Workplace retirement plan investors who use target-date funds feel more secure about reaching their goals and managing their portfolios than those who did not, a recent study from ING finds. Nearly three-quarters of target-date investors indicate that these funds made them feel more confident that they were making the appropriate investment decisions.
Rick Unser, ERISA risk management consultant for Lockton, says that the real appeal of target-date funds is that based on your age, the fund has a different allocation toward risks at various intervals.
In the study, led by ING Investment Management U.S. and the ING Retirement Research Institute, respondents show a strong preference for those that are managed by multiple investment managers and are able to provide a guaranteed income at the time of retirement.
More than 90% of target-date investors and 71% of those who did not use them would want a target-date fund that provides stronger protection against market losses in the years leading up to and including retirement. Additionally, 80% of respondents using these funds and 66% of those not using them would prefer less market risk at that stage of the investment cycle.
Other key findings of the study include:
— 88% of target-date investors are interested in a target-date fund that offers guaranteed income at retirement.
— 86% of target-date investors feel confident they know the definition of "diversification," compared to 71% of those who do not use target-date funds.
— 61% of target-date investors prefer multi-manager strategies, while 14% prefer a single manager.
Target-date funds have increased in popularity significantly in recent years, due in part to the Pension Protection Act of 2006, says Unser. They sparked curiosity from most investors, as there were only a few fund families offering them at the time and they were not widely utilized in retirement plans.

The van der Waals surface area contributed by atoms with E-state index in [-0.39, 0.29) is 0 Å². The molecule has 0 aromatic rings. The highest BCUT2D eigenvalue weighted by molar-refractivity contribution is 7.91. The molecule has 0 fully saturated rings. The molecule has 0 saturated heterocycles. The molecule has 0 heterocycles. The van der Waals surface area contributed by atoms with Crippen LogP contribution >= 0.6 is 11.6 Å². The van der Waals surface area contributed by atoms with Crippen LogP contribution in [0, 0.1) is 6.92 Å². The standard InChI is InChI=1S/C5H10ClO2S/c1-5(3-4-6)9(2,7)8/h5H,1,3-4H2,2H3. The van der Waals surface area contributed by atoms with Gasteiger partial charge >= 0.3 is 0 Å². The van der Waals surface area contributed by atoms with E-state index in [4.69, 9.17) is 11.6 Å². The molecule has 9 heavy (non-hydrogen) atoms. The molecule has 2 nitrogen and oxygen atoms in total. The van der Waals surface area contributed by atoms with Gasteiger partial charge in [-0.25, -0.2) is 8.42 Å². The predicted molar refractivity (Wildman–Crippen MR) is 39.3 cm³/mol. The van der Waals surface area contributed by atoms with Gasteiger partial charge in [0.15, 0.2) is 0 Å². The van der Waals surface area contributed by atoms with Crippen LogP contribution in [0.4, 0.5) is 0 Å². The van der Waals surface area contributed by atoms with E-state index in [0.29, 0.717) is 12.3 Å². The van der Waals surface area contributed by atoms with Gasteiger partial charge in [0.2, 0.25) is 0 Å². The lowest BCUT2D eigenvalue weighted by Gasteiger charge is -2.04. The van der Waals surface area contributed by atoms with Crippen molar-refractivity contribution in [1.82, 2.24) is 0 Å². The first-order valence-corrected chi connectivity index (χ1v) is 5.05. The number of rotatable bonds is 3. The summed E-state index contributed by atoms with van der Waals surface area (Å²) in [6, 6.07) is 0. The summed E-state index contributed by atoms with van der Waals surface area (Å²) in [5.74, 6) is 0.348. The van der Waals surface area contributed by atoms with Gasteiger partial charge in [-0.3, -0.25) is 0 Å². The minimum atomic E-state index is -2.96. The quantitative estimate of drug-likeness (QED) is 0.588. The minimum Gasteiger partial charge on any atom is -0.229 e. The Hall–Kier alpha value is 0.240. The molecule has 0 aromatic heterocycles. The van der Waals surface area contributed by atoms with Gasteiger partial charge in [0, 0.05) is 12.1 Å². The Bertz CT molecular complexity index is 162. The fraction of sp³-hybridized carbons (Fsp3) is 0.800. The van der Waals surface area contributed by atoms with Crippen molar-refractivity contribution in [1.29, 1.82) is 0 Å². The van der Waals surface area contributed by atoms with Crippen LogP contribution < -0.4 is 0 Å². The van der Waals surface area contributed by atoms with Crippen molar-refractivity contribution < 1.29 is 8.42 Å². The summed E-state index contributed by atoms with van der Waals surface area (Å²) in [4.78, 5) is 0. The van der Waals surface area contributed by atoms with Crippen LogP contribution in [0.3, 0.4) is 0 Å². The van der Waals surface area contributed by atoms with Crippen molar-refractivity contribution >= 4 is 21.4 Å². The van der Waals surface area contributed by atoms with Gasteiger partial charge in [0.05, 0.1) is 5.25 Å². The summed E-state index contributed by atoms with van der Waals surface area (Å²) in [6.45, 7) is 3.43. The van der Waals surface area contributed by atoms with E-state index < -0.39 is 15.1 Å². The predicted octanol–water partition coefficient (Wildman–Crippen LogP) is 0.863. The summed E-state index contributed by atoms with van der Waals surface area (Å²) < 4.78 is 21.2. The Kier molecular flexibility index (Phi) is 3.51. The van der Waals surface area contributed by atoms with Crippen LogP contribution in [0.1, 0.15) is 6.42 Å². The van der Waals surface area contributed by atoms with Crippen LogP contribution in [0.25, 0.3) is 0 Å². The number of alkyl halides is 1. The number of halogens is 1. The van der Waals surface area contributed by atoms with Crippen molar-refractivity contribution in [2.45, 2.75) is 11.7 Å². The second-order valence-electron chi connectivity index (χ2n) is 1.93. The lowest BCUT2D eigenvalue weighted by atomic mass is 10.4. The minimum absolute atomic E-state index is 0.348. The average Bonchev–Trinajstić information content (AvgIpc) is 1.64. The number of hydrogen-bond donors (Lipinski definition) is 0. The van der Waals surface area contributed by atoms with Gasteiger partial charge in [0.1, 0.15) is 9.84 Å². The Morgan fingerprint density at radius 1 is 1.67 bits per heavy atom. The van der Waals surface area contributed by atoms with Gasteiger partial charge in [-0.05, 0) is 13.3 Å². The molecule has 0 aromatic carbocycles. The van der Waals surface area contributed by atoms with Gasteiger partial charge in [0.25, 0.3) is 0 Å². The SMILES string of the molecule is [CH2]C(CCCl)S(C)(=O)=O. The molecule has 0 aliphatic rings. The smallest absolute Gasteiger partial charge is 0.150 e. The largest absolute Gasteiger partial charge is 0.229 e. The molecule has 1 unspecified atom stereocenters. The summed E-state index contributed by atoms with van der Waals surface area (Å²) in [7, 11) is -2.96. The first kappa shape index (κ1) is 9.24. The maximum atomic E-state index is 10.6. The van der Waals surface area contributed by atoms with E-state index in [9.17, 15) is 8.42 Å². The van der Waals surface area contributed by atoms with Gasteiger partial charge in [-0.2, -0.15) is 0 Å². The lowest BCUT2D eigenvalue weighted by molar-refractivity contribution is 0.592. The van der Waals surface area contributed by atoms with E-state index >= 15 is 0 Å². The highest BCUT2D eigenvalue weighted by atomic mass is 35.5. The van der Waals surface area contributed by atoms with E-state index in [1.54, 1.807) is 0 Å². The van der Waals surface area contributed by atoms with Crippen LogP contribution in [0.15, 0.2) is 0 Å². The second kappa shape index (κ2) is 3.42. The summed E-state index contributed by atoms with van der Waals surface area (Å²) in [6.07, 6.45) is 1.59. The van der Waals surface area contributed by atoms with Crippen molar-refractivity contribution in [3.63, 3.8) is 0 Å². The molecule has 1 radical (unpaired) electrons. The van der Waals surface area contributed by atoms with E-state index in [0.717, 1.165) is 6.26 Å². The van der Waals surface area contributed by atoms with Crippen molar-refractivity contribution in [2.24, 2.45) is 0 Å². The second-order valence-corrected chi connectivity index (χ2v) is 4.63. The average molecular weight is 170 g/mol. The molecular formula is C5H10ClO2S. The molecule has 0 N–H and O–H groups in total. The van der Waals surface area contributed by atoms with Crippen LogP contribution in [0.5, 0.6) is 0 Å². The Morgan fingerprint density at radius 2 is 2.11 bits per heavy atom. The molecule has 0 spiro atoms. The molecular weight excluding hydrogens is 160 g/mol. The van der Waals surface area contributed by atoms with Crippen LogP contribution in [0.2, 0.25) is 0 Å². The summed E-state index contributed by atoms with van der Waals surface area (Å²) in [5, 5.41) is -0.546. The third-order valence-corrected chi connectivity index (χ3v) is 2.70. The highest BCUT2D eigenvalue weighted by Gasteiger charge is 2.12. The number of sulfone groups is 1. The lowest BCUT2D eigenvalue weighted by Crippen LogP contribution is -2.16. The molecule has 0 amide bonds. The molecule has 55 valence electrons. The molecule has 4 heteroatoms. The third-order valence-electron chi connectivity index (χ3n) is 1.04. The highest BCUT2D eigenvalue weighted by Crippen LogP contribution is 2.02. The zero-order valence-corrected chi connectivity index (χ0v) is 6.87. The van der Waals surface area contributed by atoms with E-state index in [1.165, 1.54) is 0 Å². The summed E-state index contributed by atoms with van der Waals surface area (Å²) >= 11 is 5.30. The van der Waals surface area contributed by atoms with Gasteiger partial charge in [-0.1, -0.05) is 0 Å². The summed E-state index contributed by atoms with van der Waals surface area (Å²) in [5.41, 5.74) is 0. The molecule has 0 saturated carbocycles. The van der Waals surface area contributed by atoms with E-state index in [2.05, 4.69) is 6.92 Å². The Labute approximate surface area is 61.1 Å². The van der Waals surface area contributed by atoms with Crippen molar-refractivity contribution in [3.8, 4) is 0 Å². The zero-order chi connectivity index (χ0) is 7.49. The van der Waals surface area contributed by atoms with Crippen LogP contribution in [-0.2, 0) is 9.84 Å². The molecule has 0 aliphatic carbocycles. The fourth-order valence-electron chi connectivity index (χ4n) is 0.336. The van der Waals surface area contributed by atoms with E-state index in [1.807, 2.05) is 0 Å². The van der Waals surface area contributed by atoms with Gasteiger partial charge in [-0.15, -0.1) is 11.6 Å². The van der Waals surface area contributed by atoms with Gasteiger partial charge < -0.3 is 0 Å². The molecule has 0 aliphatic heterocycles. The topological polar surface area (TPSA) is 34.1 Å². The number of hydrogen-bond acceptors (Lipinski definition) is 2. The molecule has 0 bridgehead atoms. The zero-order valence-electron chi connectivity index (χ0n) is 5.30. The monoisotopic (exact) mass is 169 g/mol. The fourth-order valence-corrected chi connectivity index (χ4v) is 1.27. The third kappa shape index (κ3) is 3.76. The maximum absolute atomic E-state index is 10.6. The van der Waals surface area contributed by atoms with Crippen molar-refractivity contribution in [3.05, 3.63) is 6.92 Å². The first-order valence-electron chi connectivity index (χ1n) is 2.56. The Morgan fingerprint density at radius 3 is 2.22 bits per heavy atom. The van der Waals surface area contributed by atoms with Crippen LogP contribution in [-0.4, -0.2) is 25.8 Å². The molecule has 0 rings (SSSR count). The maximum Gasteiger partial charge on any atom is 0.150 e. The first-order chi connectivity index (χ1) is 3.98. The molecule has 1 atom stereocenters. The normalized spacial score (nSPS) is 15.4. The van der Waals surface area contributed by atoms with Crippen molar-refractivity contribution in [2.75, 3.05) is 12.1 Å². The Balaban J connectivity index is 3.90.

“With that safe harbor status that the funds are given, the floodgates [have] opened up for target date funds,” Unser says. “We went from a few fund families offering [these] to now more than 50 target-date sponsors in the marketplace.”
Target-date funds provide investors with automatic asset allocation over time through the convenience of a single age- and risk-appropriate investment. With a simplified approach to investing, target-date funds have become increasingly popular among employers that sponsor retirement plans and their participants. Industry data shows that target-date assets have grown from $15 billion in 2002 to $363 billion in 2011.
The target-date funds are becoming more popular among younger participants in the workplace as well, says Unser.
“As we see a new generation of investors, they’re really the first generation coming into this where target-date funds have been a part of their lexicon from the beginning,” he says. “[Younger investors] are certainly becoming more comfortable with the concept just from a marketing strategy.”
Unser adds that most of the decisions being made around investing are going to be psychologically based, “rather than through an absolute analysis of the performance of the funds, it’s going to be more based on the simplicity,” he says. “The way that benefits professionals and the industry [in general] have presented target-date funds has helped investors come to that conclusion a lot easier by starting out with this type [and] as [participants] age they can change the plan to a customized strategy.”
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